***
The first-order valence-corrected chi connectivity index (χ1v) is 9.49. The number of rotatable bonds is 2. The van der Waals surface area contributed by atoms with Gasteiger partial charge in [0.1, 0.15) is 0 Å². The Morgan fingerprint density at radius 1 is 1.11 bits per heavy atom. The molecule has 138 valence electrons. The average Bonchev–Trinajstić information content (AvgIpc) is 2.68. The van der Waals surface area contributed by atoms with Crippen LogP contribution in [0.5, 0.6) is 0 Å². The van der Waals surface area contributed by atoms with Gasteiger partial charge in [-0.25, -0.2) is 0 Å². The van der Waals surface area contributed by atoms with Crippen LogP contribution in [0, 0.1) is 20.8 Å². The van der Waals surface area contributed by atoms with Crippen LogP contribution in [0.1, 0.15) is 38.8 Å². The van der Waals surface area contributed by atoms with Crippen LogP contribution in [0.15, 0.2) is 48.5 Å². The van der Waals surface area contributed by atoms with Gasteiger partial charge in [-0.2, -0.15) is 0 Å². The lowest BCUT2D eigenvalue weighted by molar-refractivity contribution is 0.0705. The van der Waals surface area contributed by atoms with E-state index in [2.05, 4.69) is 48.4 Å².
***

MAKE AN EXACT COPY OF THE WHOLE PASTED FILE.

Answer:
The first-order valence-corrected chi connectivity index (χ1v) is 9.49. The number of rotatable bonds is 2. The van der Waals surface area contributed by atoms with Gasteiger partial charge in [0.1, 0.15) is 0 Å². The Morgan fingerprint density at radius 1 is 1.11 bits per heavy atom. The molecule has 138 valence electrons. The average Bonchev–Trinajstić information content (AvgIpc) is 2.68. The van der Waals surface area contributed by atoms with Crippen LogP contribution in [0.5, 0.6) is 0 Å². The van der Waals surface area contributed by atoms with Gasteiger partial charge in [-0.25, -0.2) is 0 Å². The van der Waals surface area contributed by atoms with Crippen LogP contribution in [0, 0.1) is 20.8 Å². The van der Waals surface area contributed by atoms with Crippen LogP contribution in [0.1, 0.15) is 38.8 Å². The van der Waals surface area contributed by atoms with Crippen LogP contribution in [0.15, 0.2) is 48.5 Å². The van der Waals surface area contributed by atoms with Gasteiger partial charge in [-0.2, -0.15) is 0 Å². The lowest BCUT2D eigenvalue weighted by molar-refractivity contribution is 0.0705. The van der Waals surface area contributed by atoms with E-state index in [2.05, 4.69) is 48.4 Å².